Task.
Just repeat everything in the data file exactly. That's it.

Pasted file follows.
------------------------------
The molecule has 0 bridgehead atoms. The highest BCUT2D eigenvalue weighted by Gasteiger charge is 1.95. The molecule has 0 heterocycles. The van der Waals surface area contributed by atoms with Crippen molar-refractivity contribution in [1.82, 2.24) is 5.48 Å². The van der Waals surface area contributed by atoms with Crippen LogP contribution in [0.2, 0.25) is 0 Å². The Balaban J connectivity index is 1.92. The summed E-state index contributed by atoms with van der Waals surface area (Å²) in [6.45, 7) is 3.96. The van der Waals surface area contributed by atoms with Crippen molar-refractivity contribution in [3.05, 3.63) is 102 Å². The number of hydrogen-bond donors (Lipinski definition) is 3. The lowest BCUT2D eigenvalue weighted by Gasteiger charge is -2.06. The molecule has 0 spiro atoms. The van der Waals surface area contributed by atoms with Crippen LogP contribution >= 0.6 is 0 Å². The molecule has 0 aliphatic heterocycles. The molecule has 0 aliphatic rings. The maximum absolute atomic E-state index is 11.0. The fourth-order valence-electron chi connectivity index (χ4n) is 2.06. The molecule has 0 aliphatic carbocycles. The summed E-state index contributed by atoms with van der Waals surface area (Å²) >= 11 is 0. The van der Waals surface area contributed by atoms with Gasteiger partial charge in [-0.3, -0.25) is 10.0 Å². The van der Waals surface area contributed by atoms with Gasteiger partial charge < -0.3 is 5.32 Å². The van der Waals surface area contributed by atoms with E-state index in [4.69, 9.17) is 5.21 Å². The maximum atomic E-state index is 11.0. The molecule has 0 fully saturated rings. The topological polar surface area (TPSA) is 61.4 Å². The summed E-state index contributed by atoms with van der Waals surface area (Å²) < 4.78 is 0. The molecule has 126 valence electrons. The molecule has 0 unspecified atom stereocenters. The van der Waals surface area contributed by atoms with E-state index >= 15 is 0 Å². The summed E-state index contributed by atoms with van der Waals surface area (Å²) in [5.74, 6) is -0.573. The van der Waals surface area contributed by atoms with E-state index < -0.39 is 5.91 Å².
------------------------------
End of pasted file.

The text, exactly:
The molecule has 0 bridgehead atoms. The highest BCUT2D eigenvalue weighted by Gasteiger charge is 1.95. The molecule has 0 heterocycles. The van der Waals surface area contributed by atoms with Crippen molar-refractivity contribution in [1.82, 2.24) is 5.48 Å². The van der Waals surface area contributed by atoms with Crippen LogP contribution in [0.2, 0.25) is 0 Å². The Balaban J connectivity index is 1.92. The summed E-state index contributed by atoms with van der Waals surface area (Å²) in [6.45, 7) is 3.96. The van der Waals surface area contributed by atoms with Crippen molar-refractivity contribution in [3.05, 3.63) is 102 Å². The number of hydrogen-bond donors (Lipinski definition) is 3. The lowest BCUT2D eigenvalue weighted by Gasteiger charge is -2.06. The molecule has 0 spiro atoms. The van der Waals surface area contributed by atoms with Crippen LogP contribution >= 0.6 is 0 Å². The molecule has 0 aliphatic heterocycles. The molecule has 0 aliphatic rings. The maximum absolute atomic E-state index is 11.0. The fourth-order valence-electron chi connectivity index (χ4n) is 2.06. The molecule has 0 aliphatic carbocycles. The summed E-state index contributed by atoms with van der Waals surface area (Å²) >= 11 is 0. The van der Waals surface area contributed by atoms with Gasteiger partial charge in [-0.3, -0.25) is 10.0 Å². The van der Waals surface area contributed by atoms with Gasteiger partial charge < -0.3 is 5.32 Å². The van der Waals surface area contributed by atoms with E-state index in [4.69, 9.17) is 5.21 Å². The maximum atomic E-state index is 11.0. The molecule has 0 fully saturated rings. The topological polar surface area (TPSA) is 61.4 Å². The summed E-state index contributed by atoms with van der Waals surface area (Å²) < 4.78 is 0. The molecule has 126 valence electrons. The molecule has 0 unspecified atom stereocenters. The van der Waals surface area contributed by atoms with E-state index >= 15 is 0 Å². The summed E-state index contributed by atoms with van der Waals surface area (Å²) in [5.74, 6) is -0.573. The van der Waals surface area contributed by atoms with E-state index < -0.39 is 5.91 Å².